Customer happiness |  4 tips for measuring what really matters

Customer happiness | 4 tips for measuring what really matters

Do you want happy customers?

Of course you do. No business wants unhappy customers. But how do you know they are happy? Repeat business is not necessarily a sign of happiness, as evidenced by the concept of customers being held hostage (when customers don’t want to buy from you, but feel like they don’t have a choice).

Is it, in fact, even possible to measure happiness?

Each year the United Nations publishes his report on happiness in the world, ranking the countries of the planet in order of the happiness of its citizens. (The happiest country is Finland, for the fourth year in a row.)

It sounds like hard work, but the metrics used by the UN are actually easy to understand and clearly relate to people’s satisfaction: life expectancy, corruption, levels of antidepressant use, etc.

What if we could do something similar with our clients and create a marketing equivalent of the World Happiness Report to find out how satisfied they are with our services?

1. Stop measuring the wrong things

This would be distinct and hopefully more useful than traditional indicators of success. Metrics like number of users visiting your site, conversion rate, and cart size are important, but they’re missing something.

They can’t tell you how the customer is feeling. Because they are about your business, not the customer.

Instead, we need to think about engagement and satisfaction. Both are much discussed and researched, but rarely measured correctly or even understood. Even when a brand has an active social media presence, which makes it easier to judge your audience’s engagement, marketers sometimes miss the point.

2. Commitment is not just about numbers

It’s often assumed that a high number of subscribers automatically means you’re doing something right, and while that’s not wrong, it doesn’t mean you’re engaging people. Or that they are satisfied.

You might have 500,000 followers, but if most of them don’t like, share, or comment, they’re not engaged. Conversely, if you have 50,000 followers and half of them are engaging, they are worth more. If they’re engaged, chances are there is at least some interest in what you’re doing, which is half the battle won.

There is the question of assessing the feelings behind the engagement. Evaluating whether people are happy is a problem because people are more likely to express a negative feeling than a positive feeling, so negativity tends to be overrepresented.

Complaining about a bad experience seems easier than complaining about a good one. Complaining is an expression of frustration and a means of retaliation. But be nice? There is not much for the customer.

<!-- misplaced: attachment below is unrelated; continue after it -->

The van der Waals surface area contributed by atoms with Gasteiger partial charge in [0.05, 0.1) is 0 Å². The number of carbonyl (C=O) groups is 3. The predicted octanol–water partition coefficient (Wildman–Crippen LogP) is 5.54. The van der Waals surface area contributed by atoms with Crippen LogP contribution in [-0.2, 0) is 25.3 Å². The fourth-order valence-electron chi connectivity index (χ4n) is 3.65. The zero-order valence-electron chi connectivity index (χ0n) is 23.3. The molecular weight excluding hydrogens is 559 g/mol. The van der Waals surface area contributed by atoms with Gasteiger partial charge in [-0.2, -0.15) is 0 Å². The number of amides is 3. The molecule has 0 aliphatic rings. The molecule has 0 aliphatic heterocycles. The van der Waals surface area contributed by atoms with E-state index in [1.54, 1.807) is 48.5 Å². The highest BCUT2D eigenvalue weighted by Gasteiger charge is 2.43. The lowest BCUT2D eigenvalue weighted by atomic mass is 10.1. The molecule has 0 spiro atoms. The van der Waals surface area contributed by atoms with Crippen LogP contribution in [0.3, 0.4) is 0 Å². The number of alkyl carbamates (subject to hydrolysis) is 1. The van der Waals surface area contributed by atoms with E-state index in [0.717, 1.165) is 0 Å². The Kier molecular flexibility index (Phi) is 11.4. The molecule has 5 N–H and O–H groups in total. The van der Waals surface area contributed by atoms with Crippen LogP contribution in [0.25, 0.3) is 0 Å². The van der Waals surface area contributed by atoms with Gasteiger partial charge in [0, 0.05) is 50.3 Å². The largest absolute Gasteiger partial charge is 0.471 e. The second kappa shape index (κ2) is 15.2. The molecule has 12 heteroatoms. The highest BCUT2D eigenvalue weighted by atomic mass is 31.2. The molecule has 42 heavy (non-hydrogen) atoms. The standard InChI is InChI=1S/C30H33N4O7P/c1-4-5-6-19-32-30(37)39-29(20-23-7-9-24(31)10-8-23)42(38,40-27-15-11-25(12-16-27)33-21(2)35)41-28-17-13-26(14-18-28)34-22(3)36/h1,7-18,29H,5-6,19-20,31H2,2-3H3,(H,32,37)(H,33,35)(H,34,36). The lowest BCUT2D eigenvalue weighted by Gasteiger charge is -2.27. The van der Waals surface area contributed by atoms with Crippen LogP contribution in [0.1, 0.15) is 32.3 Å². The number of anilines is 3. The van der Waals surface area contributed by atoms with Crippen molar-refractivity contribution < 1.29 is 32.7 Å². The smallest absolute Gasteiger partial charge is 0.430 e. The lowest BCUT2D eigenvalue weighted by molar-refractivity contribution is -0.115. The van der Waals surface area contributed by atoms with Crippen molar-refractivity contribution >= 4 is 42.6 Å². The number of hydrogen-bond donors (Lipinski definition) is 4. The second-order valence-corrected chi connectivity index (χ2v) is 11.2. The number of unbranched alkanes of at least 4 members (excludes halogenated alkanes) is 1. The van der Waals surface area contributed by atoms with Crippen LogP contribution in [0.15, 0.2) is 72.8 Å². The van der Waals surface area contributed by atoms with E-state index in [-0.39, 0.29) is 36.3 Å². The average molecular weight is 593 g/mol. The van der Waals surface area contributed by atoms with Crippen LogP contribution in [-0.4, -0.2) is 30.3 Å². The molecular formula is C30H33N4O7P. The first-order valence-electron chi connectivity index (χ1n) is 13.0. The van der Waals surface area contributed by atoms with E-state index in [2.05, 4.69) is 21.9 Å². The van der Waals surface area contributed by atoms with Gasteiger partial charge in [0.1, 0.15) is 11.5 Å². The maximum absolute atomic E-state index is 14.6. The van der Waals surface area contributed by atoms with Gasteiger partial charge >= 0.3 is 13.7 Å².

3. Just ask what they think

The best way to encourage positive feedback is to simply ask for it – or rather ask for feedback. People need to be enticed to make the effort, but it doesn’t have to be complicated – long surveys are arduous and boring for the customer – so keep it to something simple like a text message. post-purchase.

And while the Net Promoter Score (NPS) is used everywhere, at a time when the way people interact and recommend the brand has changed dramatically since its inception in 2013, perhaps his days are numbered. It is better to use questions specifically tailored to your business and your customers, and less open to interpretation than the NPS scale of 1 to 10.

Using a Customer Satisfaction Score (CSAT) is common practice, but its success isn’t just about finding out what a customer is thinking. It’s about taking action if things don’t work out.

4. When Things Go Wrong, Fix Them

If there is something wrong, follow up. “How did we do today” messages are ubiquitous, but they are worthless if the responses are not followed. Learning what a brand is doing wrong is as important as understanding what it is doing right.

What makes someone happy is often seen as subjective, and therefore difficult to measure. But when it comes to the customer experience, it’s not hard to determine what makes people happy.

Good service, complaint resolution, problem solving – all of this is much easier to quantify than the levels of corruption in society and the use of antidepressants. While it is possible to determine which is the happiest country in the world, it is possible to determine if your customers are satisfied.

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